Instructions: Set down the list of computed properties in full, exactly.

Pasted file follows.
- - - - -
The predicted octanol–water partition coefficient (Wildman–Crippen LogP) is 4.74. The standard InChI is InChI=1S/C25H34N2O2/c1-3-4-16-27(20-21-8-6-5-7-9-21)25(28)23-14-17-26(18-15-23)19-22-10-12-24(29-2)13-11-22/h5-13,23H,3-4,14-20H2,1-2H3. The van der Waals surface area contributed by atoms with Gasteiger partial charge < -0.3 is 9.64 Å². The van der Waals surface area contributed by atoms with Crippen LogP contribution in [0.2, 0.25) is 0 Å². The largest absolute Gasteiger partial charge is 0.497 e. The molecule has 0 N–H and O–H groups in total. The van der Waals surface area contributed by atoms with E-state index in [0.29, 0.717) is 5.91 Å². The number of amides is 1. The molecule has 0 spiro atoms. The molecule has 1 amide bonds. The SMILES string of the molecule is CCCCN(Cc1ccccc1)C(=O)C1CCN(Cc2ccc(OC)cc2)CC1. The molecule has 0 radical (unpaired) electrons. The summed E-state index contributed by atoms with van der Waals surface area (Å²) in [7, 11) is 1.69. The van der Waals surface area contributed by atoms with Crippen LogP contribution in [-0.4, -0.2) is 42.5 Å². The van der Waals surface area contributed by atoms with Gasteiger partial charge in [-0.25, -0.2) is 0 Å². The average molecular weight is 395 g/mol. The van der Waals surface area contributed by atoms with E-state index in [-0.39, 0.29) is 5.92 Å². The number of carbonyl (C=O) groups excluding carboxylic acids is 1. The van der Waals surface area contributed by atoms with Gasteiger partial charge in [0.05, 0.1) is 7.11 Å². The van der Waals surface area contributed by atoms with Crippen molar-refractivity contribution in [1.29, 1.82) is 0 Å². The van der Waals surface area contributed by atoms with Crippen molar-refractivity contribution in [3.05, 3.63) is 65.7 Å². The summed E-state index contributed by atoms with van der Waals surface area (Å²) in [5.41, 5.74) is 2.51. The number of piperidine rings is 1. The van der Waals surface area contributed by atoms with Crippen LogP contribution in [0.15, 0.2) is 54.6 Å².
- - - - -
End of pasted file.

The predicted octanol–water partition coefficient (Wildman–Crippen LogP) is 4.74. The standard InChI is InChI=1S/C25H34N2O2/c1-3-4-16-27(20-21-8-6-5-7-9-21)25(28)23-14-17-26(18-15-23)19-22-10-12-24(29-2)13-11-22/h5-13,23H,3-4,14-20H2,1-2H3. The van der Waals surface area contributed by atoms with Gasteiger partial charge < -0.3 is 9.64 Å². The van der Waals surface area contributed by atoms with Crippen LogP contribution in [0.2, 0.25) is 0 Å². The largest absolute Gasteiger partial charge is 0.497 e. The molecule has 0 N–H and O–H groups in total. The van der Waals surface area contributed by atoms with E-state index in [0.29, 0.717) is 5.91 Å². The number of amides is 1. The molecule has 0 spiro atoms. The molecule has 1 amide bonds. The SMILES string of the molecule is CCCCN(Cc1ccccc1)C(=O)C1CCN(Cc2ccc(OC)cc2)CC1. The molecule has 0 radical (unpaired) electrons. The summed E-state index contributed by atoms with van der Waals surface area (Å²) in [7, 11) is 1.69. The van der Waals surface area contributed by atoms with Crippen LogP contribution in [-0.4, -0.2) is 42.5 Å². The van der Waals surface area contributed by atoms with Gasteiger partial charge in [-0.25, -0.2) is 0 Å². The average molecular weight is 395 g/mol. The van der Waals surface area contributed by atoms with E-state index in [-0.39, 0.29) is 5.92 Å². The number of carbonyl (C=O) groups excluding carboxylic acids is 1. The van der Waals surface area contributed by atoms with Gasteiger partial charge in [0.05, 0.1) is 7.11 Å². The van der Waals surface area contributed by atoms with Crippen molar-refractivity contribution in [1.29, 1.82) is 0 Å². The van der Waals surface area contributed by atoms with Crippen molar-refractivity contribution in [3.05, 3.63) is 65.7 Å². The summed E-state index contributed by atoms with van der Waals surface area (Å²) in [5.41, 5.74) is 2.51. The number of piperidine rings is 1. The van der Waals surface area contributed by atoms with Crippen LogP contribution in [0.15, 0.2) is 54.6 Å².